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Ryan v. United States

CIRCUIT COURT OF APPEALS, THIRD CIRCUIT.


decided.: June 6, 1945.

RYAN
v.
UNITED STATES ET AL.

Author: Stephens

Before GOODRICH, STEPHENS, and McLAUGHLIN, Circuit Judges.

STEPHENS, Circuit Judge. (of Ninth Circuit)

This appeal is by libellant Ryan from a judgment dismissing his libel of the S. S. Syros, which ship was owned and operated by Lykes Bros. Steamship Co., Inc., during all of the time material to this action. (The libel uses "Brothers" in the corporate name instead of "Bros.", but no point is made as to this discrepancy.)

The case arises out of a personal injury sustained by libellant, a seaman on the "Syros". The issue is well stated by the trial judge. "The theory of the action is negligence, and the narrow question for determination is whether the libellant sustained his injuries as a result of the failure of the Master of the steamship on which libellant was employed to have the life boats fixed in the position prescribed by the Coast Guard Regulations." The pertinent Coast Guard Regulation is: "153.3 Lifeboats on Ocean and Coastwise Vessels. (b) Readiness for lowering. Masters shall, with due regard to safety, cause all lifeboats attached to davits other than gravity davits to be properly griped (secured) in the outboard position as will allow immediate lowering in case of emergency. All boat covers are to be removed when the vessel is at sea and the guys rigged from the davit heads. All falls gear and equipment are to be ready for immediate use." Fed.Reg. Apr. 16, 1942, Vol. 7, No. 76 ยง 2908.

The life boats of the "Syros" were "attached to davits other than gravity davits," and appellant-libellant contends that the boats were not "griped in outboard position." He goes further and contends that had they been carried in outboard position, he could have left the ship safely and the injury would not have occurred.

The issue can be treated with clarity only after a more detailed account of the facts, and this may be done satisfactorily by quoting from the trial court's findings of facts.

"3. In March, 1942, prior to sailing from the United States there were installed upon the Steamship 'Syros' sliding lifeboat chocks to facilitate launching of the lifeboats. These chocks were designed and installed by Maryland Dry Dock Company.

"4. On the 16th day of April, 1942, the United States Coast Guard issued its Regulation [the regulation hereinabove quoted]: * * *.

"5. On May 26, 1942, the Steamship 'Syros' was one of a convoy of vessels sailing through the Barents Sea bound for Murmansk, U.S.S.R.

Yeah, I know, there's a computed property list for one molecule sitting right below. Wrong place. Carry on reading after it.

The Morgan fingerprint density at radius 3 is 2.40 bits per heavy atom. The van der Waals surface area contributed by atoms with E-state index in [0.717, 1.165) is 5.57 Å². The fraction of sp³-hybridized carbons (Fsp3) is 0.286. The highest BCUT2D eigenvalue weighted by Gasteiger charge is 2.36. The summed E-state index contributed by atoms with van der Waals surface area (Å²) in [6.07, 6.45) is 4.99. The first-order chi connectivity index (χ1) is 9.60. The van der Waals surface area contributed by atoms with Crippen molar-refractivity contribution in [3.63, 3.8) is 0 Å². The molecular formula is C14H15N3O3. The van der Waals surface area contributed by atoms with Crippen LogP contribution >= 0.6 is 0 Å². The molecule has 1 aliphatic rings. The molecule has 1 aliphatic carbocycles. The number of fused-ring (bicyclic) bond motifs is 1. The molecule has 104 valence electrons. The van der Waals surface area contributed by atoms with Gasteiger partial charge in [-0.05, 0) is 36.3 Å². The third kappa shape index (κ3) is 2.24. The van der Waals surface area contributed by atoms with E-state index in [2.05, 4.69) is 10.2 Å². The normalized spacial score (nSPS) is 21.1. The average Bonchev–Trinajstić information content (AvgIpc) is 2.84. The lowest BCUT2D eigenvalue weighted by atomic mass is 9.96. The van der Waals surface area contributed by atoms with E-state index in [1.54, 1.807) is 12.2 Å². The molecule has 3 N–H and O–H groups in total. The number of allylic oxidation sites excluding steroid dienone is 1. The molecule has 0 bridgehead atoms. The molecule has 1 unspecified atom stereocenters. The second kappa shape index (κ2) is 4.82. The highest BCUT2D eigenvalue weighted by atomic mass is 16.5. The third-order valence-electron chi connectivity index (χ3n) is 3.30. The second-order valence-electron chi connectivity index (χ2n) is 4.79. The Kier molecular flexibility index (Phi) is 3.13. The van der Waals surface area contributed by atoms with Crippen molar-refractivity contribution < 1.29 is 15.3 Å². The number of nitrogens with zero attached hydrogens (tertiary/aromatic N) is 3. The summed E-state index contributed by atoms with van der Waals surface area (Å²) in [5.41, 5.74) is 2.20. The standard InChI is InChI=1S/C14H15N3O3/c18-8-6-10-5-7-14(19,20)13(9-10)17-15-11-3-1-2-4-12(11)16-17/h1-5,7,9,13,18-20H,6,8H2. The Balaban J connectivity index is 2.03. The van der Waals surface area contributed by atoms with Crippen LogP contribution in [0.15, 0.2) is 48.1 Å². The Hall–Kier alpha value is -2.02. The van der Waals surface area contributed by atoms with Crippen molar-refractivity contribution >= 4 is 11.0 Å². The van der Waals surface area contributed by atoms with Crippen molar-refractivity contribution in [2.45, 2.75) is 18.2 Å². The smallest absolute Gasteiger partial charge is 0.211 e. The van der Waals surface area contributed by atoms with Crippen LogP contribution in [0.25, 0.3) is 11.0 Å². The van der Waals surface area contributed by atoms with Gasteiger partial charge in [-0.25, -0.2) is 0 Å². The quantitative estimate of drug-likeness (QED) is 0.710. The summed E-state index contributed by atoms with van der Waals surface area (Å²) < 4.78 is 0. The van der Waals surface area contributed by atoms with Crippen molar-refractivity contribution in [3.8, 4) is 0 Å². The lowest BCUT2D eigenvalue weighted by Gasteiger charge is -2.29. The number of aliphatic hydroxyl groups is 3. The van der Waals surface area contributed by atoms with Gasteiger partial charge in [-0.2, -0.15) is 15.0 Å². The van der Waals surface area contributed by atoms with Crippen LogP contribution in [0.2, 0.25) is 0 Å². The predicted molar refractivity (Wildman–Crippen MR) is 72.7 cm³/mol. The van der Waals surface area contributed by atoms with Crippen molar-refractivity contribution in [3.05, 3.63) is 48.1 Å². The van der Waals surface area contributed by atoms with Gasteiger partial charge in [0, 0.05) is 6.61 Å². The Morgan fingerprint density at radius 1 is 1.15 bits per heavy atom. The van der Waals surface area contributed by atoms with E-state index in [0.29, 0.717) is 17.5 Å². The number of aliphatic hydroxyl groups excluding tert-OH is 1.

"6. The Steamship 'syros' was sunk as a result of enemy action when torpedoed in the Barents Sea while bound for Murmansk, U.S.S.R., on May 26, 1942, at about 1:00 A.M. The vessel sank within two minutes or so after being torpedoed. [There is some evidence that the ship sank in about four minutes instead of two.]

"7. About 1:00 A.M. on May 26, 1942, the Libellant was in the messroom on the Steamship 'Syros' when the alarm bell sounded. He went to the galley and then through a passageway proceeding toward one of the upper docks. While he was thus proceeding a torpedo struck the ship. When the Libellant attempted to ascend to the boat deck, which was two decks above the messroom where he had been at the time of the sounding of the alarm bell, he was stopped by the Boatswain and ordered to release one of the life rafts since there was not time to launch a lifeboat. [Libellant claims that there was time enough before the ship sank to have launched a lifeboat had it been carried outboard in accordance with the regulation.To the extent that this point is alluded to in finding 7, this finding is wrong according to libellant.]

"8. The Libellant proceeded toward the stern on the port side but found that the life raft there had already been launched. He thereupon proceeded toward the starboard side of the vessel, his progress being impeded by the deck cargo which had been loosened and shifted by the explosion of the torpedo and a second explosion, either of the ammunition cargo of the ship or a second torpedo. Libellant then tried to reach the poop deck; while he was thus proceeding the vessel sank and carried him below the surface of the sea; when he rose to the surface he noticed that two phalanges of the second finger of his left hand were missing.